After you determine your fees, you need to select a payments system that allows your clients to pay for services. Many consultants use invoices to bill clients for the hours worked. With a robust invoice system, you can fill out your client’s information (which is saved in a customer directory) and send the billing statement in seconds via email.
Learn more about how to invoice clients.
5. Create a business plan
Now it’s time to write a business plan. Your value proposition and target market are the base of your plan and should be highlighted at the beginning of the document.
From there, you want to create a plan that includes a competitive analysis as well as financial considerations, which include the cost of your consulting business and your forecasted profit.
Take note that business plans change over time and that’s okay. Don’t be afraid to modify your business plan when long-term goals evolve and new opportunities arise.
6. Create a marketing plan
Because the consulting business is competitive, a marketing plan is crucial. Networking is the best method to secure consulting work. You want to become a reputable source whose opinion is valued in the industry. To do so, you have to constantly network and build loyalty among your client base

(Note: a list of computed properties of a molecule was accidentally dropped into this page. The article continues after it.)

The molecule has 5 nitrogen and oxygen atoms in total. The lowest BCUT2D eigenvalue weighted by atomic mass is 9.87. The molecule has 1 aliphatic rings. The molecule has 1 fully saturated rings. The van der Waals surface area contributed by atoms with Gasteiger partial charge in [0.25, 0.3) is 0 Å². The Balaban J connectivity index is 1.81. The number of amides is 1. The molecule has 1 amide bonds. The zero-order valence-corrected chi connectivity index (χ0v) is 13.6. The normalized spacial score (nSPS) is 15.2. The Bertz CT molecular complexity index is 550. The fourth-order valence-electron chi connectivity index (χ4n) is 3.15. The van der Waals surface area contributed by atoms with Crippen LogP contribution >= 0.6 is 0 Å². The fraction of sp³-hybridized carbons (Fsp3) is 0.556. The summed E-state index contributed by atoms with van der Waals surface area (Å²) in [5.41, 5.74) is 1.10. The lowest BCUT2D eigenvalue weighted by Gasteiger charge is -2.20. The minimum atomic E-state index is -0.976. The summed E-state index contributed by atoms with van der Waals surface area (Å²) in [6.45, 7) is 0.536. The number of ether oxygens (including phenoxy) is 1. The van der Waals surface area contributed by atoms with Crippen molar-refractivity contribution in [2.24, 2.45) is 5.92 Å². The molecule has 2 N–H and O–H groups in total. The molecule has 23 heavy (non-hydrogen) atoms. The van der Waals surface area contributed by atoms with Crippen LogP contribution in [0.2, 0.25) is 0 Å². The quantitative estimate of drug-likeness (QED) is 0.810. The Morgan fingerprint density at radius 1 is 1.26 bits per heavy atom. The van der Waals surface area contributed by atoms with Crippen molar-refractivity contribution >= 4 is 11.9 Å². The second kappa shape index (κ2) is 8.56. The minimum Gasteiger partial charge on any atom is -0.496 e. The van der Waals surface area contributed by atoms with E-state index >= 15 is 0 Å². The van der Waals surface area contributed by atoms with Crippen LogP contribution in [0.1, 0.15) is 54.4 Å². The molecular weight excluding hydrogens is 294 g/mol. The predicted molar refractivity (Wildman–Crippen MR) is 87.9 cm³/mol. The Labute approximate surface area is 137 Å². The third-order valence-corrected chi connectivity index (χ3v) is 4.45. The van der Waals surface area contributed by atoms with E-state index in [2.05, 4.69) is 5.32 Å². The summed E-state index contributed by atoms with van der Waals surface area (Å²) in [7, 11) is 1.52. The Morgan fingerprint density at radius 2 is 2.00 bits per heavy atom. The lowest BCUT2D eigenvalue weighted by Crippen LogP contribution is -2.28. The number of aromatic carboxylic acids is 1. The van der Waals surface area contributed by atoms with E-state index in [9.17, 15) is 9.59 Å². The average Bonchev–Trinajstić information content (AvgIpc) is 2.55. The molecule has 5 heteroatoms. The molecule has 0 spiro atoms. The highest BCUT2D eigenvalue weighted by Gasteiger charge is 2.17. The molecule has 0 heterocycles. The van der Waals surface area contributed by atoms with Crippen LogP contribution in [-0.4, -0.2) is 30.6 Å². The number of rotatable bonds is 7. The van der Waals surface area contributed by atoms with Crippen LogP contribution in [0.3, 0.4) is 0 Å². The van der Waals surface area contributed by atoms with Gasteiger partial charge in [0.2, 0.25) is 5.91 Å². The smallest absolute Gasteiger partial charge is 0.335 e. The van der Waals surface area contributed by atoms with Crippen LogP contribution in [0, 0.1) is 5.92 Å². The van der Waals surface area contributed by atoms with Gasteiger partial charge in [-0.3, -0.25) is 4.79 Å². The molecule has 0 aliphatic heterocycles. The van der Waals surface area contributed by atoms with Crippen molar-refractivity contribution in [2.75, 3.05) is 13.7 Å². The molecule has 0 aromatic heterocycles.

Tools to run your consultancy business
There are some basic tools all consultants need to get their business off the ground.
A system that gives you the ability to easily organise your time and book in clients is one. Managing your availability is a key component for a consulting business. Take your appointment system online and enable clients to book and change appointments for added efficiency. If you are working in partnership with other consultants or have a team, a combined and accessible booking system helps avoid diary clashes and booking errors.